Maybe he can get everything going in the right direction with Anaheim.
As first reported by Bill Shanks of Fox Sports 1670, the Braves have signed right-handed reliever Carlos Torres to a minor league contract with an invitation to spring training.
Torres was waived by the Mets in January, somewhat surprisingly, and elected to become a free agent. The 33-year-old ultimately chose Atlanta, where he should have a good shot at an Opening Day roster out of spring training with the rapidly-rebuilding Braves.
Torres posted an ugly 4.68 ERA in 57 2/3 innings last season for the Mets, but he registered a gorgeous 3.06 ERA and 96 strikeouts across 97 innings in 2014.
If he gets off to a good start in 2016, he could become valuable trade bait.
Roberto Osuna became the youngest pitcher to ever play for the Blue Jays last season at age 20 and he rose to the challenge with a 2.58 ERA, 0.92 WHIP, and 75/16 K/BB ratio in 69 2/3 frames. Osuna eventually took over as Toronto’s closer, earning 20 regular-season saves and one in the American League Division Series — a five-out effort in Game 5 to close out the visiting Rangers.
But the Jays upgraded the back end of their bullpen this winter, acquiring Drew Storen from the Nationals in early January for speedy outfielder Ben Revere. Jesse Chavez was also brought to Toronto in a trade with the A’s.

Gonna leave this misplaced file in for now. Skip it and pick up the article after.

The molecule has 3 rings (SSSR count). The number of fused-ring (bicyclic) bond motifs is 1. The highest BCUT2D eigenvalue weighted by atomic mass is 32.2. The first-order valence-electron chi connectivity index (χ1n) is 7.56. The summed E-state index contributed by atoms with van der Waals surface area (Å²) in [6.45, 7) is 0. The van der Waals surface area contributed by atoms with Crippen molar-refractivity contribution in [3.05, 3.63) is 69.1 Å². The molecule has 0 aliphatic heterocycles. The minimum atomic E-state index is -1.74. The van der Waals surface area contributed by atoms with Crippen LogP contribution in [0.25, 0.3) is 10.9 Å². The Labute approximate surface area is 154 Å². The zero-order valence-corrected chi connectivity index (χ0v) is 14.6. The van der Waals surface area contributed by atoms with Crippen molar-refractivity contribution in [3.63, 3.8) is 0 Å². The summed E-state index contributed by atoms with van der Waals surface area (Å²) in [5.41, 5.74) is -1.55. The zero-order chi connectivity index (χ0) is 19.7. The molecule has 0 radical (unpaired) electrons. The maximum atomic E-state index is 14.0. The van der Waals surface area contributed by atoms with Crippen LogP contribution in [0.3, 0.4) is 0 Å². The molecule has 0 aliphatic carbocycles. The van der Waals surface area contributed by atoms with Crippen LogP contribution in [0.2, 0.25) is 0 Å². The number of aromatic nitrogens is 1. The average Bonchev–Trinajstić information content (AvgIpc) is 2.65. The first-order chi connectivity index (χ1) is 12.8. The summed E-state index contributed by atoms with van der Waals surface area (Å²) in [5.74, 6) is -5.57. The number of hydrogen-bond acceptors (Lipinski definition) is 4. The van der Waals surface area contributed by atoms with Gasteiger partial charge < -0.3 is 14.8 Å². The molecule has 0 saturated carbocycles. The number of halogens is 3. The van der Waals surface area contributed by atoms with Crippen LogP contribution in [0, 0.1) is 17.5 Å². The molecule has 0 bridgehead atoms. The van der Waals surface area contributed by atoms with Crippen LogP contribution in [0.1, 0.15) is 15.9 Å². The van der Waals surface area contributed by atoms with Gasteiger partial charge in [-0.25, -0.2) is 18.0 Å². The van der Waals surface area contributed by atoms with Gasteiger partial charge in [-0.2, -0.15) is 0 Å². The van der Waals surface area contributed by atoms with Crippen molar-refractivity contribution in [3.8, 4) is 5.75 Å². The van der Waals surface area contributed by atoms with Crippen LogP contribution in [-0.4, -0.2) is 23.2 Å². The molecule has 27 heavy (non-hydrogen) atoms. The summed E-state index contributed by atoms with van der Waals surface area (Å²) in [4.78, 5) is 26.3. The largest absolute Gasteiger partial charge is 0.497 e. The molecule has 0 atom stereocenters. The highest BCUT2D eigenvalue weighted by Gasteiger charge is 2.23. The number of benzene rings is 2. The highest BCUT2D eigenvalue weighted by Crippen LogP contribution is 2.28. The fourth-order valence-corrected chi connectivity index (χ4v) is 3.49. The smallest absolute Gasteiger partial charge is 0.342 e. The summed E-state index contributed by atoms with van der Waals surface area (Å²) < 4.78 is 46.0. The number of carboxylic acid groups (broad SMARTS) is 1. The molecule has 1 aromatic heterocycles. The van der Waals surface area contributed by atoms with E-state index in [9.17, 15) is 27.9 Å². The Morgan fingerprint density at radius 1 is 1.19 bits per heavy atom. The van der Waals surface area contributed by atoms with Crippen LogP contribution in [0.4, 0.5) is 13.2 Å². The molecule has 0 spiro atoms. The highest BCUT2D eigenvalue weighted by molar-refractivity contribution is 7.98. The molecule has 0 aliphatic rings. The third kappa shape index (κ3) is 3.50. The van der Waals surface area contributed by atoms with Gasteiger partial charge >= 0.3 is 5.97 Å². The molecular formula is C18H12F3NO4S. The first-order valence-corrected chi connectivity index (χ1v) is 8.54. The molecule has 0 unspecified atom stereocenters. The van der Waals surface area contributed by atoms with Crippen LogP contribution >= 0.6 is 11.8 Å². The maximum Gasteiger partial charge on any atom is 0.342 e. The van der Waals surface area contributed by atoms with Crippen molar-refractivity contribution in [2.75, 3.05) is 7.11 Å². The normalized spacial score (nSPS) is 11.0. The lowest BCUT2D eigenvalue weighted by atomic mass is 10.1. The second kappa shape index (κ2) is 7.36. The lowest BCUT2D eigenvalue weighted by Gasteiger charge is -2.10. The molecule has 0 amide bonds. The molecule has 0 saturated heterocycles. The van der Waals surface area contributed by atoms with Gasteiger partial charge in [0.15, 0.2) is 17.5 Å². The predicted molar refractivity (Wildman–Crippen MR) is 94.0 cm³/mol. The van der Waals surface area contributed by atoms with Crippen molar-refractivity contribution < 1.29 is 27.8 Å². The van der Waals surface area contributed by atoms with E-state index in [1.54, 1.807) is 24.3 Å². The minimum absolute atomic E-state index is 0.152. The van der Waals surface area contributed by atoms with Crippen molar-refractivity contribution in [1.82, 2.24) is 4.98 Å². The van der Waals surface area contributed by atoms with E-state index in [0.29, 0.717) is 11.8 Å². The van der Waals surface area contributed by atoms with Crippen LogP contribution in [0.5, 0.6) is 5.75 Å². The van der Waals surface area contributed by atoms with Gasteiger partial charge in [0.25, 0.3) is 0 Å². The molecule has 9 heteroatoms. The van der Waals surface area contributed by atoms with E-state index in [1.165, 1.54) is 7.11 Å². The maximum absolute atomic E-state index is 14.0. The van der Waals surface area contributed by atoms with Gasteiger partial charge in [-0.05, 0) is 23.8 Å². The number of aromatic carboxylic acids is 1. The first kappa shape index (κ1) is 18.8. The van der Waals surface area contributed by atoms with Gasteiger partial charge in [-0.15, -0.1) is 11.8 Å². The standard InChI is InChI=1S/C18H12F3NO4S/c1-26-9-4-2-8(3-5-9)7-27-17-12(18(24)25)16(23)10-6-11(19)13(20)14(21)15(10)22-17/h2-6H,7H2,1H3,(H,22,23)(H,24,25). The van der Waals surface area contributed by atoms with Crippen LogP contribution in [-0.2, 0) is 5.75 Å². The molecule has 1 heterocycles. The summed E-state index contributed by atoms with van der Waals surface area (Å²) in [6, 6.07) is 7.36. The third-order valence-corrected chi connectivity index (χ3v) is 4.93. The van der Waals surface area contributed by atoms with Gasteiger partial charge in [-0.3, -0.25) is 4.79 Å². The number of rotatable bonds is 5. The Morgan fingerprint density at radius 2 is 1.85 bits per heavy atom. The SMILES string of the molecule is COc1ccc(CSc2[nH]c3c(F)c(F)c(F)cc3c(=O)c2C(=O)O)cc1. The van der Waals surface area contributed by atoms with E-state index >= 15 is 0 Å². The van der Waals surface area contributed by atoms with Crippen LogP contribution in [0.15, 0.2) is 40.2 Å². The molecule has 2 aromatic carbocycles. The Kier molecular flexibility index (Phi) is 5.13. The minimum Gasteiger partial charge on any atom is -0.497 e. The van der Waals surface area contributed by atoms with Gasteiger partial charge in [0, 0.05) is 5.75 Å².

Storen has more experience at closer than Osuna, and Storen struggled when the Nationals tried to put him in a setup role. Storen, in his final year of salary arbitration, also gets paid much more. He’s probably going to enter spring training as the favorite for the Jays’ ninth-inning gig, but there will be a competition …
Blue Jays general manager Ross Atkins told Ben Nicholson-Smith of Sportsnet.ca on Wednesday that he doesn’t expect the team to choose between Osuna or Storen until midway through spring training, if not later.
There’s been talk of making Osuna a starter, so add that wrinkle.
Storen, 28, boasts 95 career major league saves.
Baltimore’s front office appears to be lining up a run of potential roster additions leading into the beginning of spring training.
We’ve already passed along the reports suggesting they are close to a three-year deal with free agent starter Yovani Gallardo, but now FOX Sports’ Ken Rosenthal adds that free agent outfielder Dexter Fowler could be next on the Orioles’ target list. It they get those two deals done, the O’s could then chase free agent slugger Pedro Alvarez.
Rosenthal says the Orioles are even eyeing Jay Bruce of the Reds, though the FOX reporter hears the O’s might not have the prospects to pull off that kind of trade.
The focus for the Orioles out of the gate this winter was re-signing Matt Wieters and Chris Davis. Wieters accepted his one-year, $15.8 million qualifying offer in November and Davis was locked up to a seven-year, $161 million contract in mid-January.
Now the O’s are spending a little leftover cash on late-offseason additions to improve their position in what should be a tight 2016 American League East race.